Lifeline for Kangaroo Island’s dunnarts

The Black Summer bushfires were devastating for Australia’s flora and fauna, no more evident than on Kangaroo Island. Known for its coastline, mountains, bushland and its variety of wildlife, the bushfires destroyed two thirds of the island’s habitat, forcing the feral pig population to impact the remainder of the island’s important vegetation.

Churning up the ground, the feral pigs affect soil retention, damage recovering bush, carry pests and diseases and foul water sources.

With help from the Commonwealth’s bushfire recovery funding, Kangaroo Island Natural Resources Management is moving fast on feral pig and cat control. Camera traps are being placed in unburnt areas to detect the feral predators The Wildlife and Threatened Species Bushfire Recovery Expert Panel named the Kangaroo Island Dunnart as one of the Top 10 species under threat following the bushfires. Initial assessments indicate a significant decline in population, with more than 95 per cent of its habitat burnt.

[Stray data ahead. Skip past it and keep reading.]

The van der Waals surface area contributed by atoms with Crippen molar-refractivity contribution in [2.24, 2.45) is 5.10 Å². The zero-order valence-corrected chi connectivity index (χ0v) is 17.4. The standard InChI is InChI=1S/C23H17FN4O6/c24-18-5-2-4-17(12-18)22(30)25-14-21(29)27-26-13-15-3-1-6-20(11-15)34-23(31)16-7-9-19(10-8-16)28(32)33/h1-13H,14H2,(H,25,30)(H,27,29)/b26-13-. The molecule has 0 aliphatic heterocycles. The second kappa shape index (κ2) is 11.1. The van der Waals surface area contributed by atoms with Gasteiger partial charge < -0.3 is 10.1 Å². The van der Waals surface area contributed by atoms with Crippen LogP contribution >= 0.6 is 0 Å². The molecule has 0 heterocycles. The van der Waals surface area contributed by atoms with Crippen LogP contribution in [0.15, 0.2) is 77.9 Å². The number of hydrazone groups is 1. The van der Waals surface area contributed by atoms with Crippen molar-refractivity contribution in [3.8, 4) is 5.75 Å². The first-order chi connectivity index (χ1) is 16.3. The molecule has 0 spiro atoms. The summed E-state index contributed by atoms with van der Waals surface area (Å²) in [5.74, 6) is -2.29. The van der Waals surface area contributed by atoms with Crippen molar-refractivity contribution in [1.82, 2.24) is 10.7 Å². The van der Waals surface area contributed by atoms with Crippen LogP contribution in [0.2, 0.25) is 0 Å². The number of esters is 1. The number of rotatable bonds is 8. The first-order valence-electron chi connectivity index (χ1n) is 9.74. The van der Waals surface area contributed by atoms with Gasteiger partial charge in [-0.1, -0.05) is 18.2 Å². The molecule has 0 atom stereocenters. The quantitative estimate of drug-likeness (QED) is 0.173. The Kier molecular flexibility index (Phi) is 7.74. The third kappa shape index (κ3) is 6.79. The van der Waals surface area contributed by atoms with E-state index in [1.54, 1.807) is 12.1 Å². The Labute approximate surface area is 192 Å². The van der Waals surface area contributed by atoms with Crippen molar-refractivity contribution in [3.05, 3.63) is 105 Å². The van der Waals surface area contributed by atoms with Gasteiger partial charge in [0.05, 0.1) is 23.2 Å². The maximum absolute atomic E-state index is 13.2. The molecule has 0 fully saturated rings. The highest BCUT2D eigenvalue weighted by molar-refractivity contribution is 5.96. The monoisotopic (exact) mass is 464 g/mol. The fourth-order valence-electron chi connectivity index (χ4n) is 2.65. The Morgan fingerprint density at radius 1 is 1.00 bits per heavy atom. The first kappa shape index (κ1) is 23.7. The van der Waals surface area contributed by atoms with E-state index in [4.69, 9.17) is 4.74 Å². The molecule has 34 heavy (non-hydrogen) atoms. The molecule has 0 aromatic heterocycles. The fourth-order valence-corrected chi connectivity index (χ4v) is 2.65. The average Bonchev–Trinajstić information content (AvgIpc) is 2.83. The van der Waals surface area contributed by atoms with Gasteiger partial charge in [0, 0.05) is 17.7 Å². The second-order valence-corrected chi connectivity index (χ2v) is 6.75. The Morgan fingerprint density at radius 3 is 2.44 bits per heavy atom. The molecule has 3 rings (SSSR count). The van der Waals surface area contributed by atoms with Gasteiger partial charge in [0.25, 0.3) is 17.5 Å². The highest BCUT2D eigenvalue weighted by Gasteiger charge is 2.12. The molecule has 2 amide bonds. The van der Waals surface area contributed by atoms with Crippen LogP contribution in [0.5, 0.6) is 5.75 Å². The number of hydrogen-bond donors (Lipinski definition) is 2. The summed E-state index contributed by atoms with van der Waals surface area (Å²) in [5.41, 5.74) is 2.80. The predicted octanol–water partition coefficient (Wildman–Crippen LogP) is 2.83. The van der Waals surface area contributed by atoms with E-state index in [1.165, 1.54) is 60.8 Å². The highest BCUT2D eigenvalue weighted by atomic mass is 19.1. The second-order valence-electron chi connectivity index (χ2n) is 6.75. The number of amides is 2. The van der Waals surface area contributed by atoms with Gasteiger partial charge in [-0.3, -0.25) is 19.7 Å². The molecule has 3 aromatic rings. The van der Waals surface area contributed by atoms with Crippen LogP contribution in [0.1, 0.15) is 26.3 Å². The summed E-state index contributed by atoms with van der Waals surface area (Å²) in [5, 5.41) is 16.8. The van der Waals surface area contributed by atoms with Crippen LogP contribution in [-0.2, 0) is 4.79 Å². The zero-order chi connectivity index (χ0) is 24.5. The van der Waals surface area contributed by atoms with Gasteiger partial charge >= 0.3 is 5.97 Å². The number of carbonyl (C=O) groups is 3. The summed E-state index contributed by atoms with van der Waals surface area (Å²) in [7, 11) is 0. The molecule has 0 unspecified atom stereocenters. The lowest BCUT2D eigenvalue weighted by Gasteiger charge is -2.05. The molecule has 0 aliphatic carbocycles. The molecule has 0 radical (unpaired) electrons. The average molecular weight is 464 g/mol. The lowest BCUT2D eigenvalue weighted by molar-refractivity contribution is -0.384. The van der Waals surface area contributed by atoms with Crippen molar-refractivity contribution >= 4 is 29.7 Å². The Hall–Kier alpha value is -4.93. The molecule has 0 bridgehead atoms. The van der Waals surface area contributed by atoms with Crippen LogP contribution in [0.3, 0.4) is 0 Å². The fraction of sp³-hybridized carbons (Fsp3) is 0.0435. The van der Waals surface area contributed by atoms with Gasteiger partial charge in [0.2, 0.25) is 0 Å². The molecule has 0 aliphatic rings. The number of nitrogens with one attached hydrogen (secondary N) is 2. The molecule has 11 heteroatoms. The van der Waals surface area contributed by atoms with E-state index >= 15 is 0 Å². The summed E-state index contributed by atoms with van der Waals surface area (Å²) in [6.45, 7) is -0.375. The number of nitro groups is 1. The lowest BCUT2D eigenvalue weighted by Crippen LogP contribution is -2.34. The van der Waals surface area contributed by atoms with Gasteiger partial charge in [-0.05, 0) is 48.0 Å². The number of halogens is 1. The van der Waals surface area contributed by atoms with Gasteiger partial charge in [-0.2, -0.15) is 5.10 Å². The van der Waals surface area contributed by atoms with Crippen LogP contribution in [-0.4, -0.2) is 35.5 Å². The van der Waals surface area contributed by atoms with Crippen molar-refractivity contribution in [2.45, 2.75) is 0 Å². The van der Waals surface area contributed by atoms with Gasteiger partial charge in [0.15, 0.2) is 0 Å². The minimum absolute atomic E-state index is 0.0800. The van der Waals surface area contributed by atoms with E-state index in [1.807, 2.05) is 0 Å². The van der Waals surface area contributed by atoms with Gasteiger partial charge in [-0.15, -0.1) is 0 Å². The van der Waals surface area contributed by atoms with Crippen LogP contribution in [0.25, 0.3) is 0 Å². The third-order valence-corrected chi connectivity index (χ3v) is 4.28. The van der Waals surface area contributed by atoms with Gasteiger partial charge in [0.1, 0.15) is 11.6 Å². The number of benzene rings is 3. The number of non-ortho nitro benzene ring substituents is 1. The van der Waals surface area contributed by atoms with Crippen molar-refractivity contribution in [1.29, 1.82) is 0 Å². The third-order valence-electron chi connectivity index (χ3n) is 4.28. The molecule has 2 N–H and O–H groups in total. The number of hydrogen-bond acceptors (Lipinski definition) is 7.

Across the island’s west, about 50 cameras have been set up in 12 of the larger unburnt patches of land to monitor the Dunnart’s movements while feral pest control is underway.

National Bushfire Recovery Coordinator Andrew Colvin said he recognised the importance of this work.
“Having been to Kangaroo Island a number of times over the past months to speak with locals, it is apparent that recovery and regeneration is not only about what we can see but also what we don’t see,” Mr Colvin said.

“The ecological system of the island was greatly disturbed with the bushfire season and funding this work is essential to ensure that severely impacted animal populations continue to survive.”

Threatened Species Commissioner, Dr Sally Box says there are positive signs for Dunnarts.

“A recent camera trap image of a Dunnart was cause for celebration, as it proves that the unburnt patch of habitat is still supporting the species.”

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